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have these underlying problems in the economy, the ageing population, that massive pile of debt. that is what they need to tackle long—term. it is good news for prime minister shinzo abe, because he has had four years of abenomics, that catchall phrase which encompasses the spending that was done to kickstart the japanese economy. there economy stagnated since the 19805 when there wa5 stagnated since the 19805 when there was the property and stock market doubled. the big rob is that they have an ageing population and an aversion to immigration. they need to kickstart there economy and for that, they need a younger population. but things are finally looking up for japan. population. but things are finally looking up forjapan. what is interesting is that this is a market which has been out of favour with investors, seemingly forever, but if you look at the performance of japan's benchmark index, it has outperformed the s&p 500, the us market, which is a riproaring market. it has outperformed the ftse 500 x four times as much. things are looking up. and they have the
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0lympics looking up. and they have the olympics in 2020. that costs a lot of money but also draws in a lot of money. the question is whether this can continue to the olympics. on the 14th, we might be two year anniversary of the absolute tragedy at grenfell tower. —— marked the two year anniversary. the new york times has an interesting piece about the tale of two boroughs. this is talking about south kensington and north kensington and how the concerns of the residents of south kensington, the revving of very expensive supercars, is listened to by the council, and yet the desperate concerns of the north kensington residents were simply not. it is really appalling. you hear some of these complaints that came from south kensington, like neighbours building underground cinemas and swimming pools, ferraris dragracing in the streets, compared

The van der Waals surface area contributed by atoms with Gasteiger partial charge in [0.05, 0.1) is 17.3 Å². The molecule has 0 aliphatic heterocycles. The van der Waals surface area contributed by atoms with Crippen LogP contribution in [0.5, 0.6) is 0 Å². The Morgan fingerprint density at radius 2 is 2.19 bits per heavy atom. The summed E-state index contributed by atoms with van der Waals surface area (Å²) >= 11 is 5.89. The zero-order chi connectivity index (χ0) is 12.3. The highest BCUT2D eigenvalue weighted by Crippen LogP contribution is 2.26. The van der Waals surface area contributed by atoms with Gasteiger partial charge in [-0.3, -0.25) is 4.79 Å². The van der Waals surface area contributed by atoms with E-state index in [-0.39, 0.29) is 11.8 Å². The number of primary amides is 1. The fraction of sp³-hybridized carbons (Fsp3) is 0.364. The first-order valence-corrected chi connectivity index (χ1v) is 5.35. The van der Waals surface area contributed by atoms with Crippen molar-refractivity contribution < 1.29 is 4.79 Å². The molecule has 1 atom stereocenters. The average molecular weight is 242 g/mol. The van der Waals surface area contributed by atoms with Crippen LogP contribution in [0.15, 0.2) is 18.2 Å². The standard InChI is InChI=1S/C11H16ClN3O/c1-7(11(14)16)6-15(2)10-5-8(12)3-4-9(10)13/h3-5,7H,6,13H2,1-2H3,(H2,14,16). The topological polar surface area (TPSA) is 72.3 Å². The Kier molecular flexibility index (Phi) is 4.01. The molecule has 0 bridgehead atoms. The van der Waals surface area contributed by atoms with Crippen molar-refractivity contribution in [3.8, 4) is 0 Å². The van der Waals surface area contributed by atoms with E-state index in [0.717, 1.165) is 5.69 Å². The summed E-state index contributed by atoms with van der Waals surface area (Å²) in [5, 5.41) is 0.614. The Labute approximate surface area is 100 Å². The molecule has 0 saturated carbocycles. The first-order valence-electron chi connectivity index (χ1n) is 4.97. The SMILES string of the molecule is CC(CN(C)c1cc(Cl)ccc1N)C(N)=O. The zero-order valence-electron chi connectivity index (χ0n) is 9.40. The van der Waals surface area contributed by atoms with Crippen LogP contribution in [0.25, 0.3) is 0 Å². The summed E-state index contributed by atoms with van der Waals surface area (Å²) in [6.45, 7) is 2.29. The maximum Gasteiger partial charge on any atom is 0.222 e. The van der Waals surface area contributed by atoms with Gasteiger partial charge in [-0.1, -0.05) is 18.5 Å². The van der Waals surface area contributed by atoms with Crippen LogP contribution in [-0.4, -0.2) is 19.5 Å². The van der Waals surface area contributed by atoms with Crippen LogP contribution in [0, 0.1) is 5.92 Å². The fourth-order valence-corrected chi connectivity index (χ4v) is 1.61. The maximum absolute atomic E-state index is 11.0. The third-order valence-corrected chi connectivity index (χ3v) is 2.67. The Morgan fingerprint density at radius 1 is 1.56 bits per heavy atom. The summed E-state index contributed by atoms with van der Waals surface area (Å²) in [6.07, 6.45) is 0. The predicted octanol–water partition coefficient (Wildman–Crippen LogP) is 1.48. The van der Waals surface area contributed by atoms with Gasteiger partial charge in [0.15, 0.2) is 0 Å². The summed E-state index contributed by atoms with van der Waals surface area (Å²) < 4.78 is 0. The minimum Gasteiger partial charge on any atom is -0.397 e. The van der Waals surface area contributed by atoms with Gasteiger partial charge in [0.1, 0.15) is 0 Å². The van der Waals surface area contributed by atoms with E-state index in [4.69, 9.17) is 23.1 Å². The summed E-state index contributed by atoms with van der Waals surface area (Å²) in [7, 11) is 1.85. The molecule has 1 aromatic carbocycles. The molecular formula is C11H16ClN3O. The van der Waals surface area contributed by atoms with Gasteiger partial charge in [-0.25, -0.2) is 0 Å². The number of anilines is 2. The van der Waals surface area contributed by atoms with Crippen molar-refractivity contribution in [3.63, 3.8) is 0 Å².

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to the complaints around the g re nfell tower, to the complaints around the grenfell tower, the fact that the fire extinguishers were outdated, that there was no community fire alarm, and what grenfell tower has become is a symbol of inequality, this inequality we have seen in the la st this inequality we have seen in the last few years as government spending has been cut. it is really the poor who have felt it the hardest. here it is on the front page of the new york times. the danger with these things is often that they are front and centre of the news agenda for a few days or a few weeks, then attention moves on and the agenda moves on. but the fa cts and the agenda moves on. but the facts a re and the agenda moves on. but the facts are still being discussed and it is on the front page of an international newspaper. the attention is still very much on it. let's move on to the guardian. —— the guardian. do is trying to sweeten things with its drivers. you can leave tips now. this is a practice that has been happening in the united states for some time, but i'iow the united states for some time, but now uk users can leave tips, and uber drivers now uk users can leave tips, and uberdrivers can now uk users can leave tips, and uber drivers can overcharge if they
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are left waiting for passengers. it is interesting, because we see the rise of these giddy economy companies, like uberand baru, and it is all about the flexibility, people want the flexibility that these companies offer, but there is these companies offer, but there is the danger workers can be exploited. aren't uber missing the point, because many of their workers are concerned about workers rights. talking about something like living tips, it dodges the issue that is at the centre of these concerns. that is right. some people have called this a cynical pr tricks, because the real issue is workers rights, the real issue is workers rights, the excessive long hours that do the drivers had to work, and the minimum wages they are paid. ashley excessive long hours without uber drivers have to were stopped and a warning to anybody who uses uber that the cancellation period has been shortened. it used to be up to five minutes that you could cancel if you changed your mind. that is now down to two minutes. if you cancel after now down to two minutes. if you ca ncel after two now down to two minutes. if you cancel after two minutes you pay a fee. i can see why they do that,